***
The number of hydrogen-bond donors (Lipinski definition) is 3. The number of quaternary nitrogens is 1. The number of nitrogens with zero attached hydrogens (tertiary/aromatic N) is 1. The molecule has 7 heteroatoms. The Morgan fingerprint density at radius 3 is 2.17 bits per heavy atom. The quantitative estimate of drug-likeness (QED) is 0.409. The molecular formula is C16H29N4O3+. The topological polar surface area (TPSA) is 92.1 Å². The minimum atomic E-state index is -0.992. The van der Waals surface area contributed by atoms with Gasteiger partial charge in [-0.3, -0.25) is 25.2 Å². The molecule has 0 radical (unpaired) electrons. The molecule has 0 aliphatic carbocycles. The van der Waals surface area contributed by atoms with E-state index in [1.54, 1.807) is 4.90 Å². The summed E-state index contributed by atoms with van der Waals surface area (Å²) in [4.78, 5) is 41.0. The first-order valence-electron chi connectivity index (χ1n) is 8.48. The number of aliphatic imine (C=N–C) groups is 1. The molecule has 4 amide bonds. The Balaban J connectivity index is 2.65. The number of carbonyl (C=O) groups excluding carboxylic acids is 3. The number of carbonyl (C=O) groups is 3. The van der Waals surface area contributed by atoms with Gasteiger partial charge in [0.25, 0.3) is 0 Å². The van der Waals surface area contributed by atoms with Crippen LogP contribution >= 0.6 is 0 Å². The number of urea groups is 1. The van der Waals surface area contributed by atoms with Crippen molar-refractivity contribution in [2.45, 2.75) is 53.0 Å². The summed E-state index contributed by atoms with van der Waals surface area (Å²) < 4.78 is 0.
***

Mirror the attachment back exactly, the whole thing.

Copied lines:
The number of hydrogen-bond donors (Lipinski definition) is 3. The number of quaternary nitrogens is 1. The number of nitrogens with zero attached hydrogens (tertiary/aromatic N) is 1. The molecule has 7 heteroatoms. The Morgan fingerprint density at radius 3 is 2.17 bits per heavy atom. The quantitative estimate of drug-likeness (QED) is 0.409. The molecular formula is C16H29N4O3+. The topological polar surface area (TPSA) is 92.1 Å². The minimum atomic E-state index is -0.992. The van der Waals surface area contributed by atoms with Gasteiger partial charge in [-0.3, -0.25) is 25.2 Å². The molecule has 0 radical (unpaired) electrons. The molecule has 0 aliphatic carbocycles. The van der Waals surface area contributed by atoms with E-state index in [1.54, 1.807) is 4.90 Å². The summed E-state index contributed by atoms with van der Waals surface area (Å²) in [4.78, 5) is 41.0. The first-order valence-electron chi connectivity index (χ1n) is 8.48. The number of aliphatic imine (C=N–C) groups is 1. The molecule has 4 amide bonds. The Balaban J connectivity index is 2.65. The number of carbonyl (C=O) groups excluding carboxylic acids is 3. The number of carbonyl (C=O) groups is 3. The van der Waals surface area contributed by atoms with Gasteiger partial charge in [0.25, 0.3) is 0 Å². The van der Waals surface area contributed by atoms with Crippen LogP contribution >= 0.6 is 0 Å². The number of urea groups is 1. The van der Waals surface area contributed by atoms with Crippen molar-refractivity contribution in [2.45, 2.75) is 53.0 Å². The summed E-state index contributed by atoms with van der Waals surface area (Å²) < 4.78 is 0.